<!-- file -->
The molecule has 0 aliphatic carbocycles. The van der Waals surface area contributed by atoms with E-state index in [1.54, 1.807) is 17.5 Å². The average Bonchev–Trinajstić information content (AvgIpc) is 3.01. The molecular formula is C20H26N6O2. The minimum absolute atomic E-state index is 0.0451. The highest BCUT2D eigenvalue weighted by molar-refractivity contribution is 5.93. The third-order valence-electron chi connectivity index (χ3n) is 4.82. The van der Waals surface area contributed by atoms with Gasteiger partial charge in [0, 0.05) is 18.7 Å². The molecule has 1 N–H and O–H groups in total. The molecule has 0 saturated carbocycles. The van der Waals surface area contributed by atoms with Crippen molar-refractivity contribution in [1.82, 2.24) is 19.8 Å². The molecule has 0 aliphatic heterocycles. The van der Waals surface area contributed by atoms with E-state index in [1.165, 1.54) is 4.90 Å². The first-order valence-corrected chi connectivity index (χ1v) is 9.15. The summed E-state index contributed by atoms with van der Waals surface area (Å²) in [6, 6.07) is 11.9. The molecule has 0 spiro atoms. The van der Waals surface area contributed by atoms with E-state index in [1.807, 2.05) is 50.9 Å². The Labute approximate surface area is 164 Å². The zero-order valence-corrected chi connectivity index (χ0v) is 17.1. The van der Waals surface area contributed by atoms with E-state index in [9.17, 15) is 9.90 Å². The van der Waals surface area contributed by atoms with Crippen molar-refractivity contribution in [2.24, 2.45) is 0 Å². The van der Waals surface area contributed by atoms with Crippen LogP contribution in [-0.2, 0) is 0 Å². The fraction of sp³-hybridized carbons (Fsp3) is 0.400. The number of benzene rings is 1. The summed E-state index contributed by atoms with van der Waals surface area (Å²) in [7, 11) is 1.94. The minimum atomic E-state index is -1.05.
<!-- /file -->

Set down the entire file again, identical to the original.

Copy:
The molecule has 0 aliphatic carbocycles. The van der Waals surface area contributed by atoms with E-state index in [1.54, 1.807) is 17.5 Å². The average Bonchev–Trinajstić information content (AvgIpc) is 3.01. The molecular formula is C20H26N6O2. The minimum absolute atomic E-state index is 0.0451. The highest BCUT2D eigenvalue weighted by molar-refractivity contribution is 5.93. The third-order valence-electron chi connectivity index (χ3n) is 4.82. The van der Waals surface area contributed by atoms with Gasteiger partial charge in [0, 0.05) is 18.7 Å². The molecule has 1 N–H and O–H groups in total. The molecule has 0 saturated carbocycles. The van der Waals surface area contributed by atoms with Crippen molar-refractivity contribution in [1.82, 2.24) is 19.8 Å². The molecule has 0 aliphatic heterocycles. The van der Waals surface area contributed by atoms with E-state index in [1.165, 1.54) is 4.90 Å². The first-order valence-corrected chi connectivity index (χ1v) is 9.15. The summed E-state index contributed by atoms with van der Waals surface area (Å²) in [6, 6.07) is 11.9. The molecule has 0 spiro atoms. The van der Waals surface area contributed by atoms with E-state index in [1.807, 2.05) is 50.9 Å². The Labute approximate surface area is 164 Å². The zero-order valence-corrected chi connectivity index (χ0v) is 17.1. The van der Waals surface area contributed by atoms with E-state index in [9.17, 15) is 9.90 Å². The van der Waals surface area contributed by atoms with Crippen molar-refractivity contribution in [2.24, 2.45) is 0 Å². The van der Waals surface area contributed by atoms with Crippen LogP contribution in [-0.2, 0) is 0 Å². The fraction of sp³-hybridized carbons (Fsp3) is 0.400. The number of benzene rings is 1. The summed E-state index contributed by atoms with van der Waals surface area (Å²) in [7, 11) is 1.94. The minimum atomic E-state index is -1.05.